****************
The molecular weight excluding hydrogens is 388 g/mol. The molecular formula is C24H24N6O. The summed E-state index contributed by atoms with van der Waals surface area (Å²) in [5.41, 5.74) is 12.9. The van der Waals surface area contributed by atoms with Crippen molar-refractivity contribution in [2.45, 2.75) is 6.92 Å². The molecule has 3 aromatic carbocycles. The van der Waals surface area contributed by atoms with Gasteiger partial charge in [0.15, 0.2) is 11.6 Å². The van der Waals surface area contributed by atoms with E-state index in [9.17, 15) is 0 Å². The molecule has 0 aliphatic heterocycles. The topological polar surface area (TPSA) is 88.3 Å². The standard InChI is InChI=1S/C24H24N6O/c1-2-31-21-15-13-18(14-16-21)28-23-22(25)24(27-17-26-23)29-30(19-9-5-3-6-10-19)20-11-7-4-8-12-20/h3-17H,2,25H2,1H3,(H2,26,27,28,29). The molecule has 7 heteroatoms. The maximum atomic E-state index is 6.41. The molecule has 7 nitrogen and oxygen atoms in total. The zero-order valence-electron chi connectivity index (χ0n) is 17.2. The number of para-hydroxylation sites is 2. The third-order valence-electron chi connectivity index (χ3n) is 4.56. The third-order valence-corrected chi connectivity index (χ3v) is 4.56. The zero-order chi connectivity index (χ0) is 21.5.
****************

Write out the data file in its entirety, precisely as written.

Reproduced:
The molecular weight excluding hydrogens is 388 g/mol. The molecular formula is C24H24N6O. The summed E-state index contributed by atoms with van der Waals surface area (Å²) in [5.41, 5.74) is 12.9. The van der Waals surface area contributed by atoms with Crippen molar-refractivity contribution in [2.45, 2.75) is 6.92 Å². The molecule has 3 aromatic carbocycles. The van der Waals surface area contributed by atoms with Gasteiger partial charge in [0.15, 0.2) is 11.6 Å². The van der Waals surface area contributed by atoms with E-state index in [9.17, 15) is 0 Å². The molecule has 0 aliphatic heterocycles. The topological polar surface area (TPSA) is 88.3 Å². The standard InChI is InChI=1S/C24H24N6O/c1-2-31-21-15-13-18(14-16-21)28-23-22(25)24(27-17-26-23)29-30(19-9-5-3-6-10-19)20-11-7-4-8-12-20/h3-17H,2,25H2,1H3,(H2,26,27,28,29). The molecule has 7 heteroatoms. The maximum atomic E-state index is 6.41. The molecule has 7 nitrogen and oxygen atoms in total. The zero-order valence-electron chi connectivity index (χ0n) is 17.2. The number of para-hydroxylation sites is 2. The third-order valence-electron chi connectivity index (χ3n) is 4.56. The third-order valence-corrected chi connectivity index (χ3v) is 4.56. The zero-order chi connectivity index (χ0) is 21.5.